My Refugee Shoes and My Refugee Clothes(1998–2002 revised 2017)

    Charlottenborg Exhibition HallCopenhagen

You all know that Banja Luka, my home town, was subject to a strong earthquake, and some objects of great historical value were badly damaged. Actually I decided to pick out a drawing I did my self with a motive from Banja Luka the Ferhadija mosque from year 1579 and I would like it to be the front page of this first issue of our magazine ’Our Word’. The Ferhadija is a very dear structure to me. With its perfect composition and situation, it is one of the architectual masterpieces of this region.

(—Professor Predrag Marjanović, autumn 1969)

Textby Frederikke Hansen & Tone Olaf Nielsen(2017)

The installation belongs to a body of work that examines how memory and the historical context of a place influence the way in which individuals and society relate to the world.

My Refugee Shoes and My Refugee Clothes is a readymade, a work of art made from manufactured objects, which consists of the teenage shoes and jacket that the artist wore in 1992 when he fled across the border from Bosnia to Croatia. The clothes are simply placed in the corner of the exhibition space and with this readymade format, Ibrahimović is able to capture the urgency of war: the work represents the moment when everyday life is brutally interrupted by a conflict, a disaster, or a crisis so violent that you have no time to pack anything except the clothes on your back. The absence of the body in the installation simultaneously shows what happens to your identity when you flee: life as you know it stops, you are stripped of your different identities – ‘teenager,’ ‘son,’ ‘Bosnian,’ ‘student,’ ‘friend’… – and reduced to one: ‘refugee.’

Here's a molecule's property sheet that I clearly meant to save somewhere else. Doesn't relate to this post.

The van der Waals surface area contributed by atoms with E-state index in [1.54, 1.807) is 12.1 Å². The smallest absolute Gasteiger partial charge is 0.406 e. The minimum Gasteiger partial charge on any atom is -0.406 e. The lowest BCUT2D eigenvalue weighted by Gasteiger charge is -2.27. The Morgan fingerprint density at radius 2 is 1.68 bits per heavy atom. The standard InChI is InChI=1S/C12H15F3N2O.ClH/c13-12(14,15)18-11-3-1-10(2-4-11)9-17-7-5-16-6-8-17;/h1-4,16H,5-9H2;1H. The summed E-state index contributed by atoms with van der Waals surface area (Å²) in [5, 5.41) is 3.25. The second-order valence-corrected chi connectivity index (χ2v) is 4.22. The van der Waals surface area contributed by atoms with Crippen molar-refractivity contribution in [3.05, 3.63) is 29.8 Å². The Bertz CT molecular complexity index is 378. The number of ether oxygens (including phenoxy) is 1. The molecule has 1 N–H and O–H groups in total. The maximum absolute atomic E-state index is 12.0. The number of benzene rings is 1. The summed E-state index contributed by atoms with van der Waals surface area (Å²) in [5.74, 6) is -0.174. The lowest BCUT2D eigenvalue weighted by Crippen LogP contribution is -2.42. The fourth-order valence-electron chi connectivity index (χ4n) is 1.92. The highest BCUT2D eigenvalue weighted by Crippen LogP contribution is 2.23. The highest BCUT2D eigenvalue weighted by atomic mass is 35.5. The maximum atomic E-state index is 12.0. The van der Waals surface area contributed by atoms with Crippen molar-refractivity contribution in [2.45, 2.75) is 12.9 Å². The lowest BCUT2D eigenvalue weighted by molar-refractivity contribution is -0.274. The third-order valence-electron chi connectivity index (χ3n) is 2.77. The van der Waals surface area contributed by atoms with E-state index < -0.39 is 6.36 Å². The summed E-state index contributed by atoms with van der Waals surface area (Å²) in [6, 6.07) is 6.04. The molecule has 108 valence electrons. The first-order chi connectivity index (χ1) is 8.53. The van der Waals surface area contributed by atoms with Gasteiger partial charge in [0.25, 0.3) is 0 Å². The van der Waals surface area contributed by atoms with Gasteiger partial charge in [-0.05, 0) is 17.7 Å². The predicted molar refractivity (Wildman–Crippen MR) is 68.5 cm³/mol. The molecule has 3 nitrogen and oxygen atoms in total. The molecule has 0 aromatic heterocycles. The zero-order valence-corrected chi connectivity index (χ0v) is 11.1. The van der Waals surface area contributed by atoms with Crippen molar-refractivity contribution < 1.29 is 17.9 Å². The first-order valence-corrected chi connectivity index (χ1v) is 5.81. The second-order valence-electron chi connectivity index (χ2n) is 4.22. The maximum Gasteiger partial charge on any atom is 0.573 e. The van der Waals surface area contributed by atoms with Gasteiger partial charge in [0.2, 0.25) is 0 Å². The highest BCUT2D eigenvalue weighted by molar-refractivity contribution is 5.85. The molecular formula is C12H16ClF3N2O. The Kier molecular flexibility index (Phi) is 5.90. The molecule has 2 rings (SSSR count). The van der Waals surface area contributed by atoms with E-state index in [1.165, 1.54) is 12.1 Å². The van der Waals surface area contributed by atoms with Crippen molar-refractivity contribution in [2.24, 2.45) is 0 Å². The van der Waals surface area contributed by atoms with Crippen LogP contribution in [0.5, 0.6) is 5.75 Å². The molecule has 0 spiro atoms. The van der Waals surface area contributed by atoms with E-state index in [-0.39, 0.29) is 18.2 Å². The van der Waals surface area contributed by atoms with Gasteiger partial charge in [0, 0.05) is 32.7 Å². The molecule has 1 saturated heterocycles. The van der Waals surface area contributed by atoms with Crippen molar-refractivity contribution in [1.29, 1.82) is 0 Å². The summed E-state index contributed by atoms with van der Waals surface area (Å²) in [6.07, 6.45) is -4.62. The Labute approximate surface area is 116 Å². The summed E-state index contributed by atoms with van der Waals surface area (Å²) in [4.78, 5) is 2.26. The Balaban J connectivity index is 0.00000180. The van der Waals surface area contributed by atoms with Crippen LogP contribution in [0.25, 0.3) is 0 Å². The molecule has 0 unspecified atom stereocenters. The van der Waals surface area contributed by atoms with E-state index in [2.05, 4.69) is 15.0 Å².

At a micro level, the work speaks of the fact that people remember their own past selectively, which can result in the dual forgetting of oneself and the collective history to which one belongs. At a macro level, this forgetting allows for repetition: the periodic historical recurrence of violent conflict, mass killing, forced migration, inhospitable resettlement, and xenophobic retort. For each new repetition, the last instance has been forgotten, as if the past is incapable of instructing the present. (– Sarah Lookofsky )


  • Fundamentalisms — note that the word is plural. Every man is an island, fundamentally right, in his own right? But there are so many islands around. These some forty artists (from Europe, the US, and the Middle East) throw their individual views at you, and they cannot all be The One.

    ROR (Revolutions on Request) — a group of four Finns — makes a team of Jesuses play table football against a team of Shivas and sells large stickers with butterflies and cartoon bursts in swastika formation. Nothing seems untouchable: all can be played out against all.
    Gili Dolev is a storyteller who does not fumble with his heavy subject: the Israeli-Palestinian conflict. His animation Promise Land (2002) employs aggressive stereotypes, meant to be fun in their narrow know-it-all attitude, placed in a musical/TV - reportage context. Technically and in terms of content, this up-tempo farce has bite.

    Amel Ibrahimovic was overtaken by real life in a way that makes his piece more personal than usual. Frontier police at the Slovenian border recently held him back in a repetition of what happened to him ten years earlier on the very same day. Rules may be established, but their enforcement comes down to the individuals carrying them out. The text material of Ibrahimovic's piece makes it clear that big schemes function in singular ways. Though some rules are believed to be just, individuals may understand otherwise. We may live on ingrained habits like frontier policemen unwilling to update the rules because this is less complicated than actually facing and responding to nuanced reality.